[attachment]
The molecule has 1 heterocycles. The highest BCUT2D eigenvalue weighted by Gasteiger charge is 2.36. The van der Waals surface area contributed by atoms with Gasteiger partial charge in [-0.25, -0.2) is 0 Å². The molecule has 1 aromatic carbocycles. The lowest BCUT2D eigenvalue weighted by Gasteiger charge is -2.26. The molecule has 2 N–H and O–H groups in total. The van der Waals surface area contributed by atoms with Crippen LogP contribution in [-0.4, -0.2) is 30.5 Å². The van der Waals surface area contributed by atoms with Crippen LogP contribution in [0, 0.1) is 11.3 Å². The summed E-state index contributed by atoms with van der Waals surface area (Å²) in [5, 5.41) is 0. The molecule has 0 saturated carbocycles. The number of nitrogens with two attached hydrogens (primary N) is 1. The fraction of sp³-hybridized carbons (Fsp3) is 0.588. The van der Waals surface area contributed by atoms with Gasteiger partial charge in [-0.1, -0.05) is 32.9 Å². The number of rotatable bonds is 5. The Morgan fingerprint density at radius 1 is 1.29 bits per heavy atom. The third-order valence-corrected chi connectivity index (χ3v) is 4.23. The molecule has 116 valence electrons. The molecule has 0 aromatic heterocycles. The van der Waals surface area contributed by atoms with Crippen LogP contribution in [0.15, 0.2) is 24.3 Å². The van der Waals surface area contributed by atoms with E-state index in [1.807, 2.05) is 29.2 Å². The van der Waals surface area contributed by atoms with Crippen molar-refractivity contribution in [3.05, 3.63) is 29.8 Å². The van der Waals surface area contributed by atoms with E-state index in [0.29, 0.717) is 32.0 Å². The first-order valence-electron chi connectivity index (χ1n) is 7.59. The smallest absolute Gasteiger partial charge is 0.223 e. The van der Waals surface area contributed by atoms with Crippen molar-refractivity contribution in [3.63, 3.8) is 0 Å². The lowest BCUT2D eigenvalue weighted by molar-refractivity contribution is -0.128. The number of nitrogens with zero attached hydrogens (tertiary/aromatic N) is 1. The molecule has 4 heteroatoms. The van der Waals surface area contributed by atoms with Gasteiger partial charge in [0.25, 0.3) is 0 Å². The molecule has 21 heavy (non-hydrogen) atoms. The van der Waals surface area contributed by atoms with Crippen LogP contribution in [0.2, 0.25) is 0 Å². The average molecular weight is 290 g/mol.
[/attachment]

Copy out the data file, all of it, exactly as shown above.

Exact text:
The molecule has 1 heterocycles. The highest BCUT2D eigenvalue weighted by Gasteiger charge is 2.36. The van der Waals surface area contributed by atoms with Gasteiger partial charge in [-0.25, -0.2) is 0 Å². The molecule has 1 aromatic carbocycles. The lowest BCUT2D eigenvalue weighted by Gasteiger charge is -2.26. The molecule has 2 N–H and O–H groups in total. The van der Waals surface area contributed by atoms with Crippen LogP contribution in [-0.4, -0.2) is 30.5 Å². The van der Waals surface area contributed by atoms with Crippen LogP contribution in [0, 0.1) is 11.3 Å². The summed E-state index contributed by atoms with van der Waals surface area (Å²) in [5, 5.41) is 0. The molecule has 0 saturated carbocycles. The number of nitrogens with two attached hydrogens (primary N) is 1. The fraction of sp³-hybridized carbons (Fsp3) is 0.588. The van der Waals surface area contributed by atoms with Gasteiger partial charge in [-0.1, -0.05) is 32.9 Å². The number of rotatable bonds is 5. The Morgan fingerprint density at radius 1 is 1.29 bits per heavy atom. The third-order valence-corrected chi connectivity index (χ3v) is 4.23. The molecule has 116 valence electrons. The molecule has 0 aromatic heterocycles. The van der Waals surface area contributed by atoms with Crippen LogP contribution in [0.15, 0.2) is 24.3 Å². The van der Waals surface area contributed by atoms with E-state index in [1.807, 2.05) is 29.2 Å². The van der Waals surface area contributed by atoms with Crippen molar-refractivity contribution in [3.05, 3.63) is 29.8 Å². The van der Waals surface area contributed by atoms with E-state index in [0.29, 0.717) is 32.0 Å². The first-order valence-electron chi connectivity index (χ1n) is 7.59. The smallest absolute Gasteiger partial charge is 0.223 e. The van der Waals surface area contributed by atoms with Crippen molar-refractivity contribution in [3.63, 3.8) is 0 Å². The lowest BCUT2D eigenvalue weighted by molar-refractivity contribution is -0.128. The number of nitrogens with zero attached hydrogens (tertiary/aromatic N) is 1. The molecule has 4 heteroatoms. The van der Waals surface area contributed by atoms with Gasteiger partial charge in [0.25, 0.3) is 0 Å². The molecule has 21 heavy (non-hydrogen) atoms. The van der Waals surface area contributed by atoms with Crippen LogP contribution in [0.2, 0.25) is 0 Å². The average molecular weight is 290 g/mol.